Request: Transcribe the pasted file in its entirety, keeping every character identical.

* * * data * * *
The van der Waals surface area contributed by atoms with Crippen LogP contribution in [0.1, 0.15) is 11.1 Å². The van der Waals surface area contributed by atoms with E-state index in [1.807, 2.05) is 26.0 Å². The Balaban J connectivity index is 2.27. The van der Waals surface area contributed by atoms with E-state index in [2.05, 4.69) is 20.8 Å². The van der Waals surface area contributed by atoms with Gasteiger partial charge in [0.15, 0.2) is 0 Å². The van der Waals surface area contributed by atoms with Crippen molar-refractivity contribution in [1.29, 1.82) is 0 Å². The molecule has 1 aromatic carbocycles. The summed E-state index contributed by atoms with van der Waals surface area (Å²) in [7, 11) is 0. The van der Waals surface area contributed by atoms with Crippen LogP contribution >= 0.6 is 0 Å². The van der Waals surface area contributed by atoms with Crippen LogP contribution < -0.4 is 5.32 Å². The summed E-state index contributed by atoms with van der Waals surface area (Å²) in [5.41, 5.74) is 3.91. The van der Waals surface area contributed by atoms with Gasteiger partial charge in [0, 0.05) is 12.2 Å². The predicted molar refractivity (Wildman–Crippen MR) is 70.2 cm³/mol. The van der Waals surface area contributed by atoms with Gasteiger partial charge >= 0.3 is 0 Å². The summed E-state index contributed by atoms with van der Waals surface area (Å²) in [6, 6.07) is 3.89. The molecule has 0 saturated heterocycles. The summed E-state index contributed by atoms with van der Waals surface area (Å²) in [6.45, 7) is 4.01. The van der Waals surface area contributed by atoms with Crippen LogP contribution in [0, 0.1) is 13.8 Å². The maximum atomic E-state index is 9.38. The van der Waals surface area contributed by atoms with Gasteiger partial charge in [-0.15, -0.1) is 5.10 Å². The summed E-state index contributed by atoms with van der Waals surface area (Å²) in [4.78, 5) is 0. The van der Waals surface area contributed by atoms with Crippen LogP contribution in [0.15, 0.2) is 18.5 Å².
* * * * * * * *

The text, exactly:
The van der Waals surface area contributed by atoms with Crippen LogP contribution in [0.1, 0.15) is 11.1 Å². The van der Waals surface area contributed by atoms with E-state index in [1.807, 2.05) is 26.0 Å². The Balaban J connectivity index is 2.27. The van der Waals surface area contributed by atoms with E-state index in [2.05, 4.69) is 20.8 Å². The van der Waals surface area contributed by atoms with Gasteiger partial charge in [0.15, 0.2) is 0 Å². The van der Waals surface area contributed by atoms with Crippen molar-refractivity contribution in [1.29, 1.82) is 0 Å². The molecule has 1 aromatic carbocycles. The summed E-state index contributed by atoms with van der Waals surface area (Å²) in [7, 11) is 0. The van der Waals surface area contributed by atoms with Crippen LogP contribution >= 0.6 is 0 Å². The van der Waals surface area contributed by atoms with Crippen LogP contribution < -0.4 is 5.32 Å². The summed E-state index contributed by atoms with van der Waals surface area (Å²) in [5.41, 5.74) is 3.91. The van der Waals surface area contributed by atoms with Gasteiger partial charge in [0, 0.05) is 12.2 Å². The predicted molar refractivity (Wildman–Crippen MR) is 70.2 cm³/mol. The van der Waals surface area contributed by atoms with Gasteiger partial charge >= 0.3 is 0 Å². The summed E-state index contributed by atoms with van der Waals surface area (Å²) in [6, 6.07) is 3.89. The molecule has 0 saturated heterocycles. The summed E-state index contributed by atoms with van der Waals surface area (Å²) in [6.45, 7) is 4.01. The van der Waals surface area contributed by atoms with Crippen LogP contribution in [0, 0.1) is 13.8 Å². The maximum atomic E-state index is 9.38. The van der Waals surface area contributed by atoms with Gasteiger partial charge in [-0.15, -0.1) is 5.10 Å². The summed E-state index contributed by atoms with van der Waals surface area (Å²) in [4.78, 5) is 0. The van der Waals surface area contributed by atoms with Crippen LogP contribution in [0.15, 0.2) is 18.5 Å².